Jay Bhatti thinks he has spotted Google's (GOOG ) weakness. The search Goliath isn't good with people. A Google search for an individual may return tens of thousands of links in milliseconds, but it's hard to tell unless you click on one if it's the person you're looking for. The results list won't distinguish between, say, James Brown the soul singer and James Brown the sportscaster.
That's where Bhatti's company, Spock, comes in. His people-specialized search engine, scheduled for public launch the first week of August, scans social networks such as LinkedIn, MySpace, Facebook, and other sites where people regularly post information about themselves and others. It then pulls that information into a concise summary about a person, such as his occupation, interests, age, marital status, and hometown. A click on the summary reveals related Web sites and known associates.
Spock is one of dozens of niche search companies trying to capture some of the more than $60 billion that is projected to be spent on search marketing over the next four years. Bhatti wants Spock to become the site you visit to find details on a particular individual. "Searching for people in a general search engine is like trying to look for a needle in a haystack," says Bhatti, Spock's co-founder.
Specialization may be the only viable strategy for search startups. Google's lead in general search seems insurmountable. Nearly 50% of all searches are done on Google, according to June figures from market researcher comScore (SCOR ). Its share has remained high despite competition from Yahoo! (YHOO ) (25.1% of searches) and Microsoft (MSFT ) (13.2%).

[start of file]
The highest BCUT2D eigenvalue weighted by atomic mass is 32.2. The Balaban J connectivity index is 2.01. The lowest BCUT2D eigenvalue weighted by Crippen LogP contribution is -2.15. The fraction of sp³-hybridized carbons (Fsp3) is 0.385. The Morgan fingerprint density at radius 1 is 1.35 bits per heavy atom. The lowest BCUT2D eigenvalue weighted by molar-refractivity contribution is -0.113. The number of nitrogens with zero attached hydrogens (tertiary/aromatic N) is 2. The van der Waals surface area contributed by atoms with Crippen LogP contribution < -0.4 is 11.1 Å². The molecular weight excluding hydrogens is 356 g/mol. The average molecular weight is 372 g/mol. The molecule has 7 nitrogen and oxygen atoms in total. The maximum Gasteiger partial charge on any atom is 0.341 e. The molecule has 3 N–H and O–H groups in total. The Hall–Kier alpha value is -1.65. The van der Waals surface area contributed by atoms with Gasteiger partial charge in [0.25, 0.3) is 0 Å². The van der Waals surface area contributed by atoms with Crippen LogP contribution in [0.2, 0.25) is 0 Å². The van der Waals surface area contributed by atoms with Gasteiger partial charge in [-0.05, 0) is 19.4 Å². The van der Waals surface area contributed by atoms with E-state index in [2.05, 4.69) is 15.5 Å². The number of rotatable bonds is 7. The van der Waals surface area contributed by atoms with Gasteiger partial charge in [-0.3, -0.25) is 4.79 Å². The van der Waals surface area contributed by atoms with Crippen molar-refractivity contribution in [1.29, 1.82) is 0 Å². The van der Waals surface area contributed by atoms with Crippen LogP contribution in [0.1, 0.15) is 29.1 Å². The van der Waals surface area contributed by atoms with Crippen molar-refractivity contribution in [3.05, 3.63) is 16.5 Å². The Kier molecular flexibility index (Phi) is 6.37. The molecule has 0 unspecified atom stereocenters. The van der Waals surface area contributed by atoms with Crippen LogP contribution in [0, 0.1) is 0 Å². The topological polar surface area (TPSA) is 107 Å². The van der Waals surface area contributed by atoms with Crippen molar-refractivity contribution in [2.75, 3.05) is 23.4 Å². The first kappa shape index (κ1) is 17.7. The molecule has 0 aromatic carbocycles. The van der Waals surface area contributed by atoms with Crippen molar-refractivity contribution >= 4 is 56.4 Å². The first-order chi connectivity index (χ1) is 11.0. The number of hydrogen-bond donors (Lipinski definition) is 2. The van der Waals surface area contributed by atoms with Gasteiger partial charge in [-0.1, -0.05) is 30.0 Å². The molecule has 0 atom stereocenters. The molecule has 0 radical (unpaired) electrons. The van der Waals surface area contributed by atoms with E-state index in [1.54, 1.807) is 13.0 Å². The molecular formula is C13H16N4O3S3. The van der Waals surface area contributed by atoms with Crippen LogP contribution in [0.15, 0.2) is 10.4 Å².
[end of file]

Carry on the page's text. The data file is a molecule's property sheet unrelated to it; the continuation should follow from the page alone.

In some niches, the search game is still a wide-open field. The key is identifying the right niche. Travel, health, and finance are already crowded with competitors. In personal search, however, there is no clear victor. Startups include Wink, which is similar to Spock, and ZoomInfo, a search engine specializing in executives. They're gunning for the roughly 30% of the 7 billion-plus Web searches performed in the U.S. each month that relate to individuals. About half of those queries concern celebrities. The other half target names that don't have a million Web mentions: business contacts, former friends, ex-lovers, and the like.
These people-search engines sound like a stalker's dream come true. But Spock and other such sites contend they return information a Web surfer could eventually find anyway; they just highlight it more effectively. And they don't list phone numbers and addresses. But privacy advocates say that many people who fill social network pages with personal information falsely believe that only their "friends" will see it--or at least only users of that social network. Typically, social networks require people to have an account to read posts and visit users' profile pages. However, unless a user specifies that his or her profile is private, it can be indexed by search engines. Even private profiles have some publicly searchable information, such as the user's name, photo, gender, age, and hometown. "What people haven't understood...is that information they thought was being limited to the people in their networks is accessible to search engines that can crawl through these sites," says Marc Rotenberg, executive director of the Electronic Privacy Information Center in Washington.
The big search engines are ill-designed to highlight information on little-known people. Google, for example, returns results based on the prominence of search terms in a given Web page and the number of sites linking to that page, among other things. It's a great model for finding authoritative sources about oft-discussed people such as Michael Jordan the basketball player. It's not so great when you're searching for information about a guy by the same name who's toiling away in an office building in Utah.
Of course, the guy in Utah may not want to be found. So Spock and Wink say they give users better control of their online identities by showing them personal info online they may not know about. Whether that's a sufficient reason for people to switch from Googling themselves and start ego-surfing via Spock or Wink remains to be seen.
By Catherine Holahan